Resources are more allocated than that are available on virtual machines. For instance, if the total RAM capacity of your server is 128 GB with 8 Virtual Machines (VM) on it, you have the privilege to allocate 24 GB of RAM to each VM. If you calculate the entire RAM allocation, it equals 192 GB of RAM. But only 24GB of it will be used by the virtual machines on the actual server. Even if they only consume the amount of RAM required for specific tasks, the VMs nevertheless recognise that they have 24GB available.
Know All About Hosted Hypervisors
Hosted Hypervisors or Type 2 hypervisors operate within the physical host machine’s operating system. Therefore, it is called the hosted hypervisor. In contrast with bare-metal hypervisors, these operate directly on the machine hardware with one software layer. Hosted hypervisor includes:
- A physical server machine
- Operating systems like Windows, Linux and macOS) are installed
- Operating systems include Type 2 hypervisor software
- Guest virtual machine instances
One of the major benefits of type 2 hypervisors is no requirement for the management console to control virtual machines.
Pros of Hosted Hypervisors :
Hosted hypervisors are easy to use and offer several benefits:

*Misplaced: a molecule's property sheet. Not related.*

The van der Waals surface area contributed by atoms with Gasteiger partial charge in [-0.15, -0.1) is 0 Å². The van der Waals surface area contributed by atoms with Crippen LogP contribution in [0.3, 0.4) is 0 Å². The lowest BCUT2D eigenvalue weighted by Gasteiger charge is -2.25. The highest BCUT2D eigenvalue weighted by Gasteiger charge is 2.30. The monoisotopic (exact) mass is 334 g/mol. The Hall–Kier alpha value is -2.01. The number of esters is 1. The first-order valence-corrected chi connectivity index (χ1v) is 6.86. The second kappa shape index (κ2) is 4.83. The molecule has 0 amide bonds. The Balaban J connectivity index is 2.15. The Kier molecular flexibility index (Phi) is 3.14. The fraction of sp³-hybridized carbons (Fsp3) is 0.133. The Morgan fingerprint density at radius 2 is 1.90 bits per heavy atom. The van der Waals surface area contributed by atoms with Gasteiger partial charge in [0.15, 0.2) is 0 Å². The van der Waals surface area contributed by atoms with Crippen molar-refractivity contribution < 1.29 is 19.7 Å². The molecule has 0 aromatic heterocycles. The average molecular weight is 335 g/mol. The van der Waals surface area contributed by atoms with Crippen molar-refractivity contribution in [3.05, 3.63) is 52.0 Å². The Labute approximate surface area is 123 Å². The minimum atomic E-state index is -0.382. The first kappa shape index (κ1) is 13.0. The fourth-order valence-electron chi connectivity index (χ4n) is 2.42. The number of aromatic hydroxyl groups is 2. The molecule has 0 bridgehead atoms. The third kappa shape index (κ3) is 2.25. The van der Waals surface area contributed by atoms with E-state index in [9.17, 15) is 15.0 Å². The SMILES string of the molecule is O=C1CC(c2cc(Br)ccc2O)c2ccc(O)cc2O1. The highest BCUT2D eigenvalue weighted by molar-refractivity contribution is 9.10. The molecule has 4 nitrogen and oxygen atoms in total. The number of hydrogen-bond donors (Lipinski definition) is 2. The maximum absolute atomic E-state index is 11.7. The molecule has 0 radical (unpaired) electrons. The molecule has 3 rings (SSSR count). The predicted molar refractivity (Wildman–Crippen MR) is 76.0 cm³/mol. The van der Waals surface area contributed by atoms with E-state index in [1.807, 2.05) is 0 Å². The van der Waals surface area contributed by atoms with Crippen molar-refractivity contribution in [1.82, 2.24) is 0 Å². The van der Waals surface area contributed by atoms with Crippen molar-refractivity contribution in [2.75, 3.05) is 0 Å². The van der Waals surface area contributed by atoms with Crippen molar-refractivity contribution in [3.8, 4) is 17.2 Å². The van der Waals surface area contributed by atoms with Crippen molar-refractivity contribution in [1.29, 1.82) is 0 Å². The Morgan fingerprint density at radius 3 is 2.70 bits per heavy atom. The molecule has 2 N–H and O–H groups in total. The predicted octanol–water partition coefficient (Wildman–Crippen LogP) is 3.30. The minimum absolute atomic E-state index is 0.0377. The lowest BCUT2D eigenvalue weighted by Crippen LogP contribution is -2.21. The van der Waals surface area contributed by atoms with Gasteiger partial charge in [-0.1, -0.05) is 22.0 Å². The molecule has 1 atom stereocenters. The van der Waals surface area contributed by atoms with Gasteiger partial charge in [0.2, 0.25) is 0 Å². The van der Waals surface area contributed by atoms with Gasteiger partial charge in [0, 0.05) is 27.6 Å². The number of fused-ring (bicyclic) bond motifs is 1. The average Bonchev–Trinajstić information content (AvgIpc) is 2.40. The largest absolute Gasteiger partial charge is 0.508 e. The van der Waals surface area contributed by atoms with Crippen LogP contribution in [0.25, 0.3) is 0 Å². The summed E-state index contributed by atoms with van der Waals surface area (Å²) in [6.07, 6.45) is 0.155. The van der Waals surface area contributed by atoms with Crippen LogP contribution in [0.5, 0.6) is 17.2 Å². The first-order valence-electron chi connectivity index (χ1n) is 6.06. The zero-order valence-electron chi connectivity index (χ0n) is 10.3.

Easy to manage
Creating and maintaining a virtual environment is easier with no additional installation of software on other machines. Quickly install and run type 2 Hypervisors within operating systems like any other apps.
Testing is easier
If you want to test any new software, type 2 hypervisors are preferred. It is because of their convenience. Using one physical machine comprised of different operating systems to run multiple instances is possible. With this, you can test how an application behaves in each virtual environment or create a specific network. Only the thing you need to ensure is having enough server resources to host running virtual machines.
Accessing productivity tools
Type 2 hypervisor users easily access the productivity tools on the available operating system (apart from the primary operating system). For instance, a Linux virtual machine can be created by Windows users to access Linux applications.
Difference Between Bare Metal And Hosted Hypervisor
Let’s explore the tabular format between bare metal hypervisor vs hosted hypervisor.
|Bare Metal Hypervisor
|Runs directly on the system where VMs function
|Operates on the conventional operating system
|Guest OS and applications run on the hypervisor